As a testament to this metaphor the Indian Privacy Code, 2018 builds off on an incremental process. It takes its foundation and inspiration from the Privacy (Protection) Bill, 2013 which was drafted over a series of roundtables and inputs conducted by the Centre for Internet and Society, Bangalore. To update and to make it's scope comprehensive it has been drafted by distilling 7 privacy principles from various constitutional and expert texts. This has been done by a team consisting of (alphabetical listing): Apar Gupta, Gautam Bhatia, Kritika Bhardwaj, Maansi Verma, Naman M. Aggarwal, Praavita Kashyap, Prasanna S., Raman Jit Singh Chima, Ujwala Uppaluri, Vrinda Bhandari.

"Can I comment on these principles?"

Yes, if you have thoughts on how data protection and privacy can be secured in a better way for people please send us an email at email hidden; JavaScript is required. Please note the technical functionality for in-line, word by word annotations is available only for the actual text of the Indian Privacy Code, 2018 (if you prefer PDF click here).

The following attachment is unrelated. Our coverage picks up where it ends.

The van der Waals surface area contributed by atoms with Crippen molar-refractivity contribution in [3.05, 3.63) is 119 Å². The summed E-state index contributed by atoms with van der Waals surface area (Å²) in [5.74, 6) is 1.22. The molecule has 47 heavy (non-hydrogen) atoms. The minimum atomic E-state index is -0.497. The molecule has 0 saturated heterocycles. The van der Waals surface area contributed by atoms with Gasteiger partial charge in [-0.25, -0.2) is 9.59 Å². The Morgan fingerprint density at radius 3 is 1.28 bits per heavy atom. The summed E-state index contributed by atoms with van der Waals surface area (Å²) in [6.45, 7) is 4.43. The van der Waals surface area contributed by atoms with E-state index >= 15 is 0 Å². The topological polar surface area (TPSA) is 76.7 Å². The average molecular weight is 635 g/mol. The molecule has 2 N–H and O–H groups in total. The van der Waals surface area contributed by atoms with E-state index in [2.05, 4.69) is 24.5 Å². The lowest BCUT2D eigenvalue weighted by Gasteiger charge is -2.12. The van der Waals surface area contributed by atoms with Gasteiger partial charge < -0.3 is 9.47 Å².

The 7 privacy principles are also available in the following Indian languages beyond English due to the support, time and skills of volunteers. Please treat them as works in progress. Each such version is hosted on Google Docs with the ability for comment to ensure others to suggest changes and edits. Please do volunteer your times and skills to create more of them by emailing us at email hidden; JavaScript is required

  • Bengali (created on 27.06.2018. Contributors Aurinko).
  • Hindi (created on 20.06.2018. Contributors Harsh Tikoo)
  • Kannada (volunteers at work)
  • Khasi (created on 20.06.2018. Contributors Kyrsoibor Pyrtuh)
  • Marathi (created on 21.06.2018. Contributors Rajendra Kshirsagar, Shardul Manurkar, Siddharth Chapalgaonkar)